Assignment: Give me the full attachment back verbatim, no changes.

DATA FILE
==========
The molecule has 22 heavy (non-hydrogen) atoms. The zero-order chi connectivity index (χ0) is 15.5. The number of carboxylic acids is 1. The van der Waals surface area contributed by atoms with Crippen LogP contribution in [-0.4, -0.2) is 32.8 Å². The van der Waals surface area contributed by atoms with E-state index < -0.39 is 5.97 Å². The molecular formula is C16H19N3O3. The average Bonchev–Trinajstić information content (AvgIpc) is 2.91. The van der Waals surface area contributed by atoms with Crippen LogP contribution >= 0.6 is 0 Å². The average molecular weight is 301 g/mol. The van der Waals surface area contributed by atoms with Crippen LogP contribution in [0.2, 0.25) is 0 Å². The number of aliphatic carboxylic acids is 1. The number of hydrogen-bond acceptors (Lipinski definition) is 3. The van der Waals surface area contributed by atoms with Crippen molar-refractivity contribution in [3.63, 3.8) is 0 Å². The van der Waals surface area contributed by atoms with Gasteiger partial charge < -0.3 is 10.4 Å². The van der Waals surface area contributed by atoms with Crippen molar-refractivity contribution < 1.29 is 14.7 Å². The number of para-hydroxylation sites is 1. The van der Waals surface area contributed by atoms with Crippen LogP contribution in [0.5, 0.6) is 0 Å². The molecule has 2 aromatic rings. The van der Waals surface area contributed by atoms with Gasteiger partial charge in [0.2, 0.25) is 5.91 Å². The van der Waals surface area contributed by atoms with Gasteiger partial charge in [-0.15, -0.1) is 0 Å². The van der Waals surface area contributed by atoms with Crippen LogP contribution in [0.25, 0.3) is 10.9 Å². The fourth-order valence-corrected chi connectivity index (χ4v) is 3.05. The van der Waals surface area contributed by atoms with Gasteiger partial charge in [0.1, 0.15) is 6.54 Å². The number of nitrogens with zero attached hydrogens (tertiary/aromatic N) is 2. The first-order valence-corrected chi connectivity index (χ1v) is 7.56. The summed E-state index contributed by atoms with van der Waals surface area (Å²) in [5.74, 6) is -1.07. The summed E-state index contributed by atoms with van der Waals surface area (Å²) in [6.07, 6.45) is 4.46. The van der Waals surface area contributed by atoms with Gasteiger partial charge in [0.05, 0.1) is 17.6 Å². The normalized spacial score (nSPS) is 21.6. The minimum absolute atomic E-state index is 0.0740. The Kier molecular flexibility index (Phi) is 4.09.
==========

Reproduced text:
The molecule has 22 heavy (non-hydrogen) atoms. The zero-order chi connectivity index (χ0) is 15.5. The number of carboxylic acids is 1. The van der Waals surface area contributed by atoms with Crippen LogP contribution in [-0.4, -0.2) is 32.8 Å². The van der Waals surface area contributed by atoms with E-state index < -0.39 is 5.97 Å². The molecular formula is C16H19N3O3. The average Bonchev–Trinajstić information content (AvgIpc) is 2.91. The van der Waals surface area contributed by atoms with Crippen LogP contribution >= 0.6 is 0 Å². The average molecular weight is 301 g/mol. The van der Waals surface area contributed by atoms with Crippen LogP contribution in [0.2, 0.25) is 0 Å². The number of aliphatic carboxylic acids is 1. The number of hydrogen-bond acceptors (Lipinski definition) is 3. The van der Waals surface area contributed by atoms with Crippen molar-refractivity contribution in [3.63, 3.8) is 0 Å². The van der Waals surface area contributed by atoms with Gasteiger partial charge < -0.3 is 10.4 Å². The van der Waals surface area contributed by atoms with Crippen molar-refractivity contribution < 1.29 is 14.7 Å². The number of para-hydroxylation sites is 1. The van der Waals surface area contributed by atoms with Crippen LogP contribution in [0.5, 0.6) is 0 Å². The molecule has 2 aromatic rings. The van der Waals surface area contributed by atoms with Gasteiger partial charge in [0.2, 0.25) is 5.91 Å². The van der Waals surface area contributed by atoms with Gasteiger partial charge in [-0.15, -0.1) is 0 Å². The van der Waals surface area contributed by atoms with Crippen LogP contribution in [0.25, 0.3) is 10.9 Å². The fourth-order valence-corrected chi connectivity index (χ4v) is 3.05. The van der Waals surface area contributed by atoms with Gasteiger partial charge in [0.1, 0.15) is 6.54 Å². The number of nitrogens with zero attached hydrogens (tertiary/aromatic N) is 2. The first-order valence-corrected chi connectivity index (χ1v) is 7.56. The summed E-state index contributed by atoms with van der Waals surface area (Å²) in [5.74, 6) is -1.07. The summed E-state index contributed by atoms with van der Waals surface area (Å²) in [6.07, 6.45) is 4.46. The van der Waals surface area contributed by atoms with Gasteiger partial charge in [0.05, 0.1) is 17.6 Å². The normalized spacial score (nSPS) is 21.6. The minimum absolute atomic E-state index is 0.0740. The Kier molecular flexibility index (Phi) is 4.09.